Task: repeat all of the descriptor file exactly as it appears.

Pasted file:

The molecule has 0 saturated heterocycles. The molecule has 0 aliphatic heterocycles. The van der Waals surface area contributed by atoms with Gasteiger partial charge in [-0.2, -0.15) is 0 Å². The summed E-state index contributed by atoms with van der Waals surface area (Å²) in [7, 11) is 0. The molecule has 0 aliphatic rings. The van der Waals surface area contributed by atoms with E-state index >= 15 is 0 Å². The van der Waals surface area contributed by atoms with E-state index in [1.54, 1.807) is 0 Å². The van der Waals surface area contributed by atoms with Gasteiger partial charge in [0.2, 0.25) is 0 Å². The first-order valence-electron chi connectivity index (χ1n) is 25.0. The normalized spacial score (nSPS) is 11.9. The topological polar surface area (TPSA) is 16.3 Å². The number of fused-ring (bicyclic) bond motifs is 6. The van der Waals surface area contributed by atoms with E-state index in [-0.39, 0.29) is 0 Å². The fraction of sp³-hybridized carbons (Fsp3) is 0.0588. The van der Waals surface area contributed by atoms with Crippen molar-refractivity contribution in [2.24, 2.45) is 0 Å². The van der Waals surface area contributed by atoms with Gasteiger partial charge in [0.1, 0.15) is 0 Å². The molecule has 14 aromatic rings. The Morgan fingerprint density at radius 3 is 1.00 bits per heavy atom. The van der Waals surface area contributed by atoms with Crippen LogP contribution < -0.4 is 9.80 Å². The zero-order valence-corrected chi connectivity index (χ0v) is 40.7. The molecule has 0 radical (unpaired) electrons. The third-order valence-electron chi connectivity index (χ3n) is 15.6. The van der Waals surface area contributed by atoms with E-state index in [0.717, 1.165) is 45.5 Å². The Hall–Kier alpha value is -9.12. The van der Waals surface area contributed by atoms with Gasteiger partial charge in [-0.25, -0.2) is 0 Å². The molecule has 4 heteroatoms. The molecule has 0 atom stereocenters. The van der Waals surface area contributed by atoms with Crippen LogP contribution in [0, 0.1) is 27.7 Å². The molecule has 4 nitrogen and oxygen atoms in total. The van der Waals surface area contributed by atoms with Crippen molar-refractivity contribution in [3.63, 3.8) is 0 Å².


The molecule has 0 saturated heterocycles. The molecule has 0 aliphatic heterocycles. The van der Waals surface area contributed by atoms with Gasteiger partial charge in [-0.2, -0.15) is 0 Å². The summed E-state index contributed by atoms with van der Waals surface area (Å²) in [7, 11) is 0. The molecule has 0 aliphatic rings. The van der Waals surface area contributed by atoms with E-state index >= 15 is 0 Å². The van der Waals surface area contributed by atoms with E-state index in [1.54, 1.807) is 0 Å². The van der Waals surface area contributed by atoms with Gasteiger partial charge in [0.2, 0.25) is 0 Å². The first-order valence-electron chi connectivity index (χ1n) is 25.0. The normalized spacial score (nSPS) is 11.9. The topological polar surface area (TPSA) is 16.3 Å². The number of fused-ring (bicyclic) bond motifs is 6. The van der Waals surface area contributed by atoms with E-state index in [-0.39, 0.29) is 0 Å². The fraction of sp³-hybridized carbons (Fsp3) is 0.0588. The van der Waals surface area contributed by atoms with Crippen molar-refractivity contribution in [2.24, 2.45) is 0 Å². The van der Waals surface area contributed by atoms with Gasteiger partial charge in [0.1, 0.15) is 0 Å². The molecule has 14 aromatic rings. The Morgan fingerprint density at radius 3 is 1.00 bits per heavy atom. The van der Waals surface area contributed by atoms with Crippen LogP contribution < -0.4 is 9.80 Å². The zero-order valence-corrected chi connectivity index (χ0v) is 40.7. The molecule has 0 radical (unpaired) electrons. The third-order valence-electron chi connectivity index (χ3n) is 15.6. The van der Waals surface area contributed by atoms with E-state index in [0.717, 1.165) is 45.5 Å². The Hall–Kier alpha value is -9.12. The van der Waals surface area contributed by atoms with Gasteiger partial charge in [-0.25, -0.2) is 0 Å². The molecule has 4 heteroatoms. The molecule has 0 atom stereocenters. The van der Waals surface area contributed by atoms with Crippen LogP contribution in [0, 0.1) is 27.7 Å². The molecule has 4 nitrogen and oxygen atoms in total. The van der Waals surface area contributed by atoms with Crippen molar-refractivity contribution in [3.63, 3.8) is 0 Å².